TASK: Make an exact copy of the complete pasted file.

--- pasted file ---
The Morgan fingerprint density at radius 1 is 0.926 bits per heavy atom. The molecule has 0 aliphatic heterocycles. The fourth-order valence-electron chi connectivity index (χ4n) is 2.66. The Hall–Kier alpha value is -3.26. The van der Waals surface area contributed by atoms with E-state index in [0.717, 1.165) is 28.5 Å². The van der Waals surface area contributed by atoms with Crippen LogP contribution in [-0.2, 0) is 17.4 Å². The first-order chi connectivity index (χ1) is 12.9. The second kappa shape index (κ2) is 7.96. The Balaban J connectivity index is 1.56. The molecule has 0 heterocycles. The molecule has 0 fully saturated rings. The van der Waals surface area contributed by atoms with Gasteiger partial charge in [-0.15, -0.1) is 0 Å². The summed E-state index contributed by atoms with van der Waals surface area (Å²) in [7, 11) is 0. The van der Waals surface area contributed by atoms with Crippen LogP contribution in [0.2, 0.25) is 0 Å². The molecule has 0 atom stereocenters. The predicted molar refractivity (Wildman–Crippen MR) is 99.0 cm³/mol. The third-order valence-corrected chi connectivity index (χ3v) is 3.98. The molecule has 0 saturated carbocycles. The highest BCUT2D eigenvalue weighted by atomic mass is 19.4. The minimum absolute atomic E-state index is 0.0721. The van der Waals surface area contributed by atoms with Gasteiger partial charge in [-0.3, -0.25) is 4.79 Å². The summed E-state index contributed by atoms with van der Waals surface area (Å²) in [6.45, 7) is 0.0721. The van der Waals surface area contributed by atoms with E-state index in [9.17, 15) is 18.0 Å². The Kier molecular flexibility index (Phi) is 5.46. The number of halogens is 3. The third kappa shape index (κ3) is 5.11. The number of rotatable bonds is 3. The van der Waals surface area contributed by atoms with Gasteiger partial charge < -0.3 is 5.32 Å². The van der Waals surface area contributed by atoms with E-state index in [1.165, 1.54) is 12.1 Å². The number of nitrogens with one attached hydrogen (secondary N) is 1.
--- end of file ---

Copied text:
The Morgan fingerprint density at radius 1 is 0.926 bits per heavy atom. The molecule has 0 aliphatic heterocycles. The fourth-order valence-electron chi connectivity index (χ4n) is 2.66. The Hall–Kier alpha value is -3.26. The van der Waals surface area contributed by atoms with E-state index in [0.717, 1.165) is 28.5 Å². The van der Waals surface area contributed by atoms with Crippen LogP contribution in [-0.2, 0) is 17.4 Å². The first-order chi connectivity index (χ1) is 12.9. The second kappa shape index (κ2) is 7.96. The Balaban J connectivity index is 1.56. The molecule has 0 heterocycles. The molecule has 0 fully saturated rings. The van der Waals surface area contributed by atoms with Gasteiger partial charge in [-0.15, -0.1) is 0 Å². The summed E-state index contributed by atoms with van der Waals surface area (Å²) in [7, 11) is 0. The van der Waals surface area contributed by atoms with Crippen LogP contribution in [0.2, 0.25) is 0 Å². The molecule has 0 atom stereocenters. The predicted molar refractivity (Wildman–Crippen MR) is 99.0 cm³/mol. The third-order valence-corrected chi connectivity index (χ3v) is 3.98. The molecule has 0 saturated carbocycles. The highest BCUT2D eigenvalue weighted by atomic mass is 19.4. The minimum absolute atomic E-state index is 0.0721. The van der Waals surface area contributed by atoms with Gasteiger partial charge in [-0.3, -0.25) is 4.79 Å². The summed E-state index contributed by atoms with van der Waals surface area (Å²) in [6.45, 7) is 0.0721. The van der Waals surface area contributed by atoms with E-state index in [9.17, 15) is 18.0 Å². The Kier molecular flexibility index (Phi) is 5.46. The number of halogens is 3. The third kappa shape index (κ3) is 5.11. The number of rotatable bonds is 3. The van der Waals surface area contributed by atoms with Gasteiger partial charge < -0.3 is 5.32 Å². The van der Waals surface area contributed by atoms with E-state index in [1.165, 1.54) is 12.1 Å². The number of nitrogens with one attached hydrogen (secondary N) is 1.